Zambezi Queen: Into Africa

There’s even more reason now to visit Southern Africa. The 135-foot-long Zambezi Queen
, with capacity for an intimate 30 guests, has begun operating cruises along the Chobe River, which dissects Botswana, Namibia, Zambia and Zimbabwe. The ship’s two- and three-night itineraries depart from Kasane in Botswana and travel along the banks of the Chobe National Park.

Room Aboard: The ship has 14 suites total—eight standard and six master suites. Each has a private balcony (perfect for eyeing the scenic feral landscape). Rooms have a modern design, similar to what you might expect to find in one’s home or at a boutique hotel (think glass-enclosed showers, large sinks, floor-to-ceiling windows and animal-prints in the bedrooms). Note: The ship doesn’t run on conventional propellers, rather water-jet drives.

Cuisine is also a serious pursuit. Pete Goff-Wood, a food guru and one of South Africa’s top chefs, oversees the restaurant on the third deck, which, as Tony Stern ([email protected]), the ship’s owner, tells us has a modern African-centric menu. Also on the third deck is a lounge area with wood-burning fireplace, bar and outdoor pool area.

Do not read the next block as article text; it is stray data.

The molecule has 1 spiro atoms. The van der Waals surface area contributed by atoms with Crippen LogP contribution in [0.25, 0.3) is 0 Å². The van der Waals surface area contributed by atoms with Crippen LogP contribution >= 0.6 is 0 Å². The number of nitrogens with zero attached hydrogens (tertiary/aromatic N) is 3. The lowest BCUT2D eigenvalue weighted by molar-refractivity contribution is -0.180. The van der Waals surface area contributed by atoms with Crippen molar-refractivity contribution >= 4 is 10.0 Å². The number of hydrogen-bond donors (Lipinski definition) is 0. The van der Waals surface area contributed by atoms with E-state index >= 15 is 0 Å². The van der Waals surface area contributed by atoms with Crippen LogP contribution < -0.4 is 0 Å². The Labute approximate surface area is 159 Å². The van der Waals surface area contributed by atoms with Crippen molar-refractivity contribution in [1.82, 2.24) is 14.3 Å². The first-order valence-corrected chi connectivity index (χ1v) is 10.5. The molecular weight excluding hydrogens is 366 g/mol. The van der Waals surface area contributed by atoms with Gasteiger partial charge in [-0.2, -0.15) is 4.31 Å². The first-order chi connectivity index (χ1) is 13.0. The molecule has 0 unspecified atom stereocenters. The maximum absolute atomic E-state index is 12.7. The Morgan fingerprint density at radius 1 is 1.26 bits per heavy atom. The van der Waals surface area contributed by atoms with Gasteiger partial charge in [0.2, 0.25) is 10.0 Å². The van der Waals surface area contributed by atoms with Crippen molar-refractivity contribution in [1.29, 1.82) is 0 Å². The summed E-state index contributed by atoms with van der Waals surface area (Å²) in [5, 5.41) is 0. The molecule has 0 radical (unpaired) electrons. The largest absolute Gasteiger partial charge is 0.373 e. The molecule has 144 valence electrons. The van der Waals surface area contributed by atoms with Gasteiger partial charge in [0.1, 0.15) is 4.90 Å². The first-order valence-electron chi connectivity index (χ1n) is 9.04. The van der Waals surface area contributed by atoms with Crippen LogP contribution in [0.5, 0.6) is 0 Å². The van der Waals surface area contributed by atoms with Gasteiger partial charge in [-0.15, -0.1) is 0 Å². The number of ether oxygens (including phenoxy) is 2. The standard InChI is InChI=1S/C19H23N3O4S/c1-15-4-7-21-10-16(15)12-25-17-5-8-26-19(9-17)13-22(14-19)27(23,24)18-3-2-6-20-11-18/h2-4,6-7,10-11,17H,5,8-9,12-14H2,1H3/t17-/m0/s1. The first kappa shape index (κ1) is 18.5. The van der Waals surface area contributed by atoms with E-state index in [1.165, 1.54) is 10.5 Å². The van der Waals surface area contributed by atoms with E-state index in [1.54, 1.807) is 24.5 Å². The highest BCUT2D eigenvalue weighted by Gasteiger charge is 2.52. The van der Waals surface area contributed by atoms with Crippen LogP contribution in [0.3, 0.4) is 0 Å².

Of course, the main attraction is outside the ship: prides of leopard and lion, buffalo, waterbuck, roan, eland and giraffes, just to name some of the animals. Zambezi Queen has two game-viewing boats that afford access so close up, you can hear the animals chewing, says Stern. At night, the ship turns over to a low-emission power system, so quiet that guests can sleep to the sounds of the bush.

We say this experience could be perfect as a post-excursion, perhaps after another game drive. Getting There: Kasane Airport, minutes away, services Air Botswana. Livingstone Airport in Zambia is another option, a little more than an hour’s drive away.

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